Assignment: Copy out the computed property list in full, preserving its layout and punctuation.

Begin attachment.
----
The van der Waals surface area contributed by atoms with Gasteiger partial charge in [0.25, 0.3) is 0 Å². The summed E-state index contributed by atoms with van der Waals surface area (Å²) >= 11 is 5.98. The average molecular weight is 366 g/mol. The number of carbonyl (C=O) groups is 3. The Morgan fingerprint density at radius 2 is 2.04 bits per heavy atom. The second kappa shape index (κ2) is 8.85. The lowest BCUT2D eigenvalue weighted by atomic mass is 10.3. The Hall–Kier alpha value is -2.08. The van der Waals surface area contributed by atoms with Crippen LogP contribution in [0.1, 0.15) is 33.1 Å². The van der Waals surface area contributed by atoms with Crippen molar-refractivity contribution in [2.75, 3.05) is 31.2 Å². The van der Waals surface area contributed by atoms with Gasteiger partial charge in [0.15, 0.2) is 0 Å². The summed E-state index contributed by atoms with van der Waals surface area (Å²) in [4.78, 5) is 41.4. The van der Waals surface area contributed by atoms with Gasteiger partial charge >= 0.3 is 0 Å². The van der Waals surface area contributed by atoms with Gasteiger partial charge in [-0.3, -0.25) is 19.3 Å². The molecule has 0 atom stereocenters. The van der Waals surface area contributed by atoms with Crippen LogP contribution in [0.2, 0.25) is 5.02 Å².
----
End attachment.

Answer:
The van der Waals surface area contributed by atoms with Gasteiger partial charge in [0.25, 0.3) is 0 Å². The summed E-state index contributed by atoms with van der Waals surface area (Å²) >= 11 is 5.98. The average molecular weight is 366 g/mol. The number of carbonyl (C=O) groups is 3. The Morgan fingerprint density at radius 2 is 2.04 bits per heavy atom. The second kappa shape index (κ2) is 8.85. The lowest BCUT2D eigenvalue weighted by atomic mass is 10.3. The Hall–Kier alpha value is -2.08. The van der Waals surface area contributed by atoms with Crippen LogP contribution in [0.1, 0.15) is 33.1 Å². The van der Waals surface area contributed by atoms with Crippen molar-refractivity contribution in [2.75, 3.05) is 31.2 Å². The van der Waals surface area contributed by atoms with Gasteiger partial charge in [0.15, 0.2) is 0 Å². The summed E-state index contributed by atoms with van der Waals surface area (Å²) in [4.78, 5) is 41.4. The van der Waals surface area contributed by atoms with Gasteiger partial charge >= 0.3 is 0 Å². The van der Waals surface area contributed by atoms with Gasteiger partial charge in [-0.3, -0.25) is 19.3 Å². The molecule has 0 atom stereocenters. The van der Waals surface area contributed by atoms with Crippen LogP contribution in [0.2, 0.25) is 5.02 Å².